NATURE Lab to help transform Troy neighborhood

Program aimed at raising awareness to renovate, move into larger space

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Will Waldron / Times UnionThe Sanctuary for Independent Media plans to develop 3319 Sixth Ave. in Troy into a community lab.

Troy

The NATURE Lab is continuing in a revitalized building its mission to bring together art, science and media to help revitalize North Central, the city’s poorest neighborhood, by awakening environmental awareness.

The Sanctuary for Independent Media has operated the lab’s programs since 2013 using small quarters in a multiuse building at chance for people to cooperate and design,” said Toler, who is in private practice and belongs to the Open Architecture Collaborative, asocial justice group that works with communities on projects.

Students, residents and volunteers devised ways for transforming the building. Toler advised them to knock down walls on their plans and use their imaginations.

“With a building this old, it’s easier than with a well-maintained building,” Toler said about gutting the residential structure to repurpose as a center for learning and connecting residents to their local environment. 3334 Sixth Ave. It will move across the street to 3319 Sixth Ave., an abandoned building purchased for $7,500 from the Troy Community Land Bank.

The name NATURE Lab is an acronym for North Troy Art, Technology and Urban Research in Ecology. It hosts artists and provides opportunities for people to explore their creativity with projects related to the surrounding environment.

Cameron Toler, the New York City-based architect and designer for the $250,000 grant-funded project, said it’s been a community collaboration to regenerate the unused hulk of a building.

“It’s been great. The project is a chance for people to cooperate and design,” said Toler, who is in private practice and belongs to the Open Architecture Collaborative, a social justice group that works with communities on projects.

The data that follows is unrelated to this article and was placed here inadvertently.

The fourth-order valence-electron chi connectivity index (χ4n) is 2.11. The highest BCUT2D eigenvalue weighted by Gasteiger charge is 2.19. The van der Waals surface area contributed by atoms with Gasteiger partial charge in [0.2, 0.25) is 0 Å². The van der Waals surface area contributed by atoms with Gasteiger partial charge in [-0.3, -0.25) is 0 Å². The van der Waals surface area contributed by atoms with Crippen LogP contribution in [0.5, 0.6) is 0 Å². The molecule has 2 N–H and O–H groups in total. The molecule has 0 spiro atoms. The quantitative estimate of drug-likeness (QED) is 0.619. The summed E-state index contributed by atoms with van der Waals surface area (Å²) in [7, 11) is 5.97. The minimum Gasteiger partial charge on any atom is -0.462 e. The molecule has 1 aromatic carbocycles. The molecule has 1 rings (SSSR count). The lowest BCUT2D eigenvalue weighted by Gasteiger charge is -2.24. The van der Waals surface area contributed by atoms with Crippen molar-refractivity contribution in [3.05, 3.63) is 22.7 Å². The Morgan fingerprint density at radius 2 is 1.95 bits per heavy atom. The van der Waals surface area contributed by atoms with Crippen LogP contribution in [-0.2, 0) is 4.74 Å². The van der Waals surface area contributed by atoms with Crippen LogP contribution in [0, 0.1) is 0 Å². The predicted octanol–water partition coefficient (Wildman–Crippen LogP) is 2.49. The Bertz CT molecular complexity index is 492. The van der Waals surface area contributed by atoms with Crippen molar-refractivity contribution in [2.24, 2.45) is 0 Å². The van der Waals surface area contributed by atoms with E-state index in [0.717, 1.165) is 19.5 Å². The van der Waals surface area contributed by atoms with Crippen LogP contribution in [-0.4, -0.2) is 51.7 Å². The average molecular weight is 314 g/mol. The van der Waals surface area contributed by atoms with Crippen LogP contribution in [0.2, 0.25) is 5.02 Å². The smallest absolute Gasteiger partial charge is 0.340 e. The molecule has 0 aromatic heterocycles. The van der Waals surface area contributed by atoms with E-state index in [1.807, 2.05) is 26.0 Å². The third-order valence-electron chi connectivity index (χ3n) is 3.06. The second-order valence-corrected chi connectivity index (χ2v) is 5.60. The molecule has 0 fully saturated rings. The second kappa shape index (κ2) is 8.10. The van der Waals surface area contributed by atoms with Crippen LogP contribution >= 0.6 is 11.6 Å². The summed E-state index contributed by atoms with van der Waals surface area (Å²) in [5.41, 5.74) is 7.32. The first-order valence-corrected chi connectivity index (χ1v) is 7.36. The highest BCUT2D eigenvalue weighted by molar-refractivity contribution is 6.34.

Students, residents and volunteers devised ways for transforming the building. Toler advised them to knock down walls on their plans and use their imaginations.

“With a building this old, it’s easier than with a well-maintained building,” Toler said about gutting the residential structure to repurpose as a center for learning and connecting residents to their local environment.

There will be display space that could show lead pipes and lead paint so residents are aware of environmental and health issues in their homes and other local buildings. And there are plans for experiments involving water from the Hudson River that is just a two-block walk to the west.

The Sanctuary for Independent Media has been developing projects since moving 13 years ago into its building, a former Lutheran Church, at 3361 Sixth Ave. The new NATURE Lab has been about five years in the works. Construction is expected to begin this fall and take two years to complete.

The space the lab occupies at 3334 Sixth Ave. will be converted into housing for visiting artists or interns, said Steve Pierce, executive director of the nonprofit Media Alliance that operates the Sanctuary.

The lab ties together the Sanctuary’s work with the media, culture, the environment and the community, Pierce said, “We have high hopes for it.”

• kcrowe@timesunion.com • 518-454-5084 • @KennethCrowe

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